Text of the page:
It's had some military success, but the Islamic State is no existential threat - The Washington Post:
"By Rosa Brooks [Senior fellow at New America and a law professor at Georgetown University. From 2009 to 2011, she served as a senior adviser to the undersecretary of defense for policy.]
ISIS The State of Terror By Jessica Stern and J.M. Berger Ecco. 385 pp. $27.99
It is dangerous to underestimate your enemies — or overestimate them. The United States has an uncanny knack for doing both, often at the same time. Take the self-proclaimed Islamic State. On the one hand, President Obama tells us that the group, also known by the acronym ISIS,“has no vision other than . . . slaughter” and “can never possibly win [anyone] over by its ideas or its ideology — because it offers nothing.” There is no need to send U.S. ground troops into combat against the militants: “It’s not necessary to defeat [them].”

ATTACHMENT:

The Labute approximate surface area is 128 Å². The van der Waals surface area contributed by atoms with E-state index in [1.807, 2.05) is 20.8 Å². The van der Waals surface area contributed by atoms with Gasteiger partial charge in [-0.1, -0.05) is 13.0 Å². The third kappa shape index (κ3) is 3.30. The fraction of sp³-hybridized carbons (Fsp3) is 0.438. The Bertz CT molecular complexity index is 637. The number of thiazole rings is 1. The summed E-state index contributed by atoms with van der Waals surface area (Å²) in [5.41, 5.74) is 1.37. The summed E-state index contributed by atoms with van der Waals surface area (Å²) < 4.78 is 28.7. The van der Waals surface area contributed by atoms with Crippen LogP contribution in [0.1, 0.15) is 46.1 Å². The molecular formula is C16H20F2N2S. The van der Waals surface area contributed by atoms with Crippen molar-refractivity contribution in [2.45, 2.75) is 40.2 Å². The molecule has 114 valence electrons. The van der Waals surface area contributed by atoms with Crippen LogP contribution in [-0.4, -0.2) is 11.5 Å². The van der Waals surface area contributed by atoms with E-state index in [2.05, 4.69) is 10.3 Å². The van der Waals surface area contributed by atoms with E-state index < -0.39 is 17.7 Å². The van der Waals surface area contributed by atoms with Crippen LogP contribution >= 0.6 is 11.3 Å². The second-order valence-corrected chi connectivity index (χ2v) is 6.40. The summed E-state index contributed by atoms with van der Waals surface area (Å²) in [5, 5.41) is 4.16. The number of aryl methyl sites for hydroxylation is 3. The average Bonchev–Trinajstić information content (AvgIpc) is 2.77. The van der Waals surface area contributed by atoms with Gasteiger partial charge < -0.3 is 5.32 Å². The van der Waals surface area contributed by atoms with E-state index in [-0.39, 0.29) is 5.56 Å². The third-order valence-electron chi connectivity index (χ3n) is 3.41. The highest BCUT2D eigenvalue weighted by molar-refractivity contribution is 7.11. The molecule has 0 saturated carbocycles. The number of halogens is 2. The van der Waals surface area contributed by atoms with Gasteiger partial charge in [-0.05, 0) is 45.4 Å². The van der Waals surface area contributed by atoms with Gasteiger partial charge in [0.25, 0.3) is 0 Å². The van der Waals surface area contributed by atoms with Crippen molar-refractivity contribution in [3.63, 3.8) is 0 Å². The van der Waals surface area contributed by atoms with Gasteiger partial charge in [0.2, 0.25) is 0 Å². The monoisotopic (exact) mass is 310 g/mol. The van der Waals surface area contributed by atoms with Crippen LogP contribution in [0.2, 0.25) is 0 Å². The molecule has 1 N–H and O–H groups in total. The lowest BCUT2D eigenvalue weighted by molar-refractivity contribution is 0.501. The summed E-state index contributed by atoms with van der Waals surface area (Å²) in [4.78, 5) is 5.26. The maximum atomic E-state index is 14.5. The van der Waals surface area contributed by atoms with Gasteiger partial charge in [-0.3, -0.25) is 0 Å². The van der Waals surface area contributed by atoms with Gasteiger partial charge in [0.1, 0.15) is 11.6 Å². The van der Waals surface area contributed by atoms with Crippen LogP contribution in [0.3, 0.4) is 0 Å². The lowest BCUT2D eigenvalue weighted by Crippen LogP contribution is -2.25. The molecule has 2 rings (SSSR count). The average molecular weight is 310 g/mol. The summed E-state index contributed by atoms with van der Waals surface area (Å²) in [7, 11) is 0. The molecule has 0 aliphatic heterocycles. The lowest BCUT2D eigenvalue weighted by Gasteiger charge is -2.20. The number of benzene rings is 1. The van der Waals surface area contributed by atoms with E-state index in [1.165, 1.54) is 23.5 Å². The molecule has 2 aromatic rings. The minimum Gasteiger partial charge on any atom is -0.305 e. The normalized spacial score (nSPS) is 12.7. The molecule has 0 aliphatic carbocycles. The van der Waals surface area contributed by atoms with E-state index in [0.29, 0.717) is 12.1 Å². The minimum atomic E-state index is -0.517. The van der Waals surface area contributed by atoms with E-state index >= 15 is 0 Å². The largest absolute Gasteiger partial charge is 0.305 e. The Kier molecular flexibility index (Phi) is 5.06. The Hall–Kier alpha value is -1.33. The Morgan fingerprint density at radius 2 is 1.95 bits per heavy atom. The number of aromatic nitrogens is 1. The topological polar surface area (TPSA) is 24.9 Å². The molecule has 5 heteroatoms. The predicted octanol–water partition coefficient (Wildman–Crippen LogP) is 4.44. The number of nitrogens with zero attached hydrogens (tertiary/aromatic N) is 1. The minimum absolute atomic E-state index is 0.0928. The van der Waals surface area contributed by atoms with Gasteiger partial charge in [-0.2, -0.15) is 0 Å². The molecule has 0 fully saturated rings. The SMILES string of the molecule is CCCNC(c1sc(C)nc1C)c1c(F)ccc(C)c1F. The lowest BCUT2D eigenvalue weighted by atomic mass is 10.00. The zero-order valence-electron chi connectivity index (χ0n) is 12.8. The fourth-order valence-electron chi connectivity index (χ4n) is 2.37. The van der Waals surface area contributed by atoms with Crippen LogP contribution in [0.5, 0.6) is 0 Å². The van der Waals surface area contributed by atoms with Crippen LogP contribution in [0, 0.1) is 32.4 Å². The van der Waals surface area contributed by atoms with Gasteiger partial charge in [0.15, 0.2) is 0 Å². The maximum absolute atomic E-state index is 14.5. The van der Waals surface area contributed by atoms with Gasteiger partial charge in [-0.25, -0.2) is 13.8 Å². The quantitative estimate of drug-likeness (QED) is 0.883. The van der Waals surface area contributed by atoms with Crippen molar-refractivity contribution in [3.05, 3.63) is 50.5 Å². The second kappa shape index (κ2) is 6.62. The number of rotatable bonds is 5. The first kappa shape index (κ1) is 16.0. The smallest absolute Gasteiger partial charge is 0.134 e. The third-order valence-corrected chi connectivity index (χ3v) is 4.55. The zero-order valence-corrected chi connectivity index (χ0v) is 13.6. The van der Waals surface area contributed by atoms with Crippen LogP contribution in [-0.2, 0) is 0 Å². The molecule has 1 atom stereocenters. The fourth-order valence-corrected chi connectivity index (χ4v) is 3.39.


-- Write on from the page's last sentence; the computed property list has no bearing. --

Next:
On the other hand, former defense secretary Chuck Hagel insists that the Islamic State is an “imminent threat to every interest we have,” Sen. Bill Nelson (D-Fla.) says the group is “a clear and present danger,” and Sen. Lindsey Graham (R-S.C.) urges the president to deploy U.S. ground troops to fight the extremists in Iraq and Syria “before we all get killed here at home.”
Jessica Stern and J.M. Berger’s new book, “ISIS,” should be required reading for every politician and policymaker. Though it bears some of the inevitable scars characteristic of books written in a great hurry — it is uneven and a bit rough around the edges — their smart, granular analysis is a bracing antidote to both facile dismissals and wild exaggerations."
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